Turkey’s tipping culture has grown in the past two decades as more tourists head to the country. Leading the way are travellers from the US, who are used to tipping and do so generously. As a result, tipping has become relatively commonplace.
A drop in the bucket
When it comes to eating out, Stephen, from the UK, says food is so reasonable in Turkey that a 10 percent tip shouldn’t be an issue to most tourists, especially if you’re sticking to moderately priced restaurants. “The two of us ordered two large chicken shish and rice, water, a Turkish pizza for starter, and they also gave us loads of fresh bread, salad, potatoes, Turkish tea and sauces. And the total was 35 Turkish Lira, which is US$11. If a tourist can't give a minimum of 10 percent tip on that, maybe they shouldn’t be eating out.”
Stephen says while tipping isn’t compulsory, waiters rely on the extra gratuities to supplement their income. “Today at the restaurant there was a couple next to us who left zero tip, and when the waiter came to get the money at the end, he gave a disappointed look to his workmate and uttered something in Turkish I'm sure wasn't good. It was our third time at this restaurant and the waiter always seemed nice, and does a good job, so for him to show annoyance at that, it made me feel that tipping is pretty expected here.”
However, remember that tipping is a nod to good service. If you feel the quality of the service has been poor, you’re perfectly within your rights to tip a low amount - or not at all.
Cash or card?
If you’re paying by card, at a restaurant for example, you can’t include the tip on your payment. Instead, leave a cash tip. If possible, to the person who served you - if you leave money on the table it could very well end up in the cash register.
Although most servers will prefer to be tipped in Lira, any currency will be welcomed, just so long as it’s notes - coins are largely useless as it’s hard to exchange them for Lira.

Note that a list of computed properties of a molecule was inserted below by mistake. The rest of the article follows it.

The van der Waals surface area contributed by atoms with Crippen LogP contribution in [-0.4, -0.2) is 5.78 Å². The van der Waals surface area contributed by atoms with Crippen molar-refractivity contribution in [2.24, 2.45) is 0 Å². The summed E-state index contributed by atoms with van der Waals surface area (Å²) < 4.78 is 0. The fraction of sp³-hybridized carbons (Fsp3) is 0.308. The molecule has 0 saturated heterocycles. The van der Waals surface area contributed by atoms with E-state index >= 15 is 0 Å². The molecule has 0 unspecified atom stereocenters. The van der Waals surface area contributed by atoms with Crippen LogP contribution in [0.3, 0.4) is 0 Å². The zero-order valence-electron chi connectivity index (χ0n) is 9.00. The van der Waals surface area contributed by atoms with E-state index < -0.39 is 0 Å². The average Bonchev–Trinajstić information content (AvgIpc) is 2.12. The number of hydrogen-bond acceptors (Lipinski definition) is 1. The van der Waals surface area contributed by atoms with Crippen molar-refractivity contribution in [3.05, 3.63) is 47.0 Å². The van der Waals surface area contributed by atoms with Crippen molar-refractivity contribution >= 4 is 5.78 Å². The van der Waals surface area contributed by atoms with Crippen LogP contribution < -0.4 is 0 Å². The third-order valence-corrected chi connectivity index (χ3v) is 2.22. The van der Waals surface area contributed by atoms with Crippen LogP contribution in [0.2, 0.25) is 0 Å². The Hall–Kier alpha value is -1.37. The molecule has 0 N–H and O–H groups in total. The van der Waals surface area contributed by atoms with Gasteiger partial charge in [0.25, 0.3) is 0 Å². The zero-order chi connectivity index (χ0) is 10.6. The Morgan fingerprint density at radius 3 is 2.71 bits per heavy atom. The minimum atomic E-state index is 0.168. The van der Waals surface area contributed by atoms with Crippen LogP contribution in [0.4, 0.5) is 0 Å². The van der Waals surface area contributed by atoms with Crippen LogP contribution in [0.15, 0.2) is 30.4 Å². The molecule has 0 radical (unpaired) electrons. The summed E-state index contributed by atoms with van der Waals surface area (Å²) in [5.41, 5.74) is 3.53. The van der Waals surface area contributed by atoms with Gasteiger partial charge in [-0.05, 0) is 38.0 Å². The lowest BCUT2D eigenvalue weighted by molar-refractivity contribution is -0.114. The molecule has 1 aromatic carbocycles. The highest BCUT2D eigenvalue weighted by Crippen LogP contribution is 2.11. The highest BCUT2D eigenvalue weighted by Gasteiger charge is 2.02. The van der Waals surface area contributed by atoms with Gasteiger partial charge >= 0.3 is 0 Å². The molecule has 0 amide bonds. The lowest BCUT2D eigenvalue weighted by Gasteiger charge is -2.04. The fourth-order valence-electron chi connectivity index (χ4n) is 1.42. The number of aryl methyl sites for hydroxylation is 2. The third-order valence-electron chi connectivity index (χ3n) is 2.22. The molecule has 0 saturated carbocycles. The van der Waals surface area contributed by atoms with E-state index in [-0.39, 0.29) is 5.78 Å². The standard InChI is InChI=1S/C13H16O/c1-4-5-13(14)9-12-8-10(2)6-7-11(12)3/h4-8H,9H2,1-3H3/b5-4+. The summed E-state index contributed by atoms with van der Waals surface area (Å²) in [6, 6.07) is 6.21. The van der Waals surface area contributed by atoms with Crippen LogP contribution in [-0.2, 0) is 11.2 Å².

Who should you tip?
At airports, bus stations and train stations there are usually signs indicating how much you should tip porters. If you miss it, it’s generally around two or three liras per bag. Porters generally aren’t shy about letting you know if the amount you pay isn’t correct.
Most locals won’t tip - they just round the fare upwards. So if the fare comes to TL14, hand over TL15. It’s worth noting that most drivers don’t like dealing with change so if you spend TL15.10 they’ll just accept TL15. If your taxi driver helps you with your bags you might like to tip them a little extra.
You don’t need to tip private transfers or shuttles, but if you feel your driver has gone out of their way or been particularly helpful 5-10% f the fare is a good tip.
Porters will be content to receive TL2 to TL4 for each bag. Your housekeeping staff - typically underpaid and overworked - will greatly appreciate tips, and around TL6 is considered a good daily tip. Some hotel dining rooms and receptions have a tip box where you can show your appreciation for staff.
Although they’re not expected, a 5 percent tip will be appreciated in cheap restaurants and cafes. In mid-priced or luxury dining establishments a 10 - 15 percent tip is expected.
Tipping tour guides and drivers who take you on organised tours is completely down to you. If you think your tour guide and driver have done a good job, tip them. If they haven’t met your expectations, you’re not expected to tip - after all, you’ve already paid for their services.
As a rule of thumb, a tip somewhere between TL20 and TL30 per group, per day is considered an acceptable tip for a tour guide, and a little less for the driver.
Bear in mind that if your tour guide takes you to a shop or factory as part of your tour they will receive a commission from the shop for any purchases you make.
Forget about slinking out without paying any gratuity after your Turkish bath. After your hamam experience the attendants will line up to bid you farewell - and receive a tip. In this instance, around 15-20 percent of the price you paid will be acceptable - if the service has been good. It’s customary to share this amount out between all the workers, so make sure you have some change with you.
You aren’t expected to tip on a dolmus or minibus.
Some restaurants or bars have strolling musicians who play for tips. If it’s not your thing you don’t have to grin and bear it - politely wave them away. If you do allow them to serenade you you should tip them by sliding a note (usually TL5 or TL10) behind the strings of the violin when the violinist leans over your table.
For the Turks who rely on tourist income, tipping can make a huge difference to their quality of life. However, you should never feel pressured to tip if you feel the service wasn’t up to scratch.
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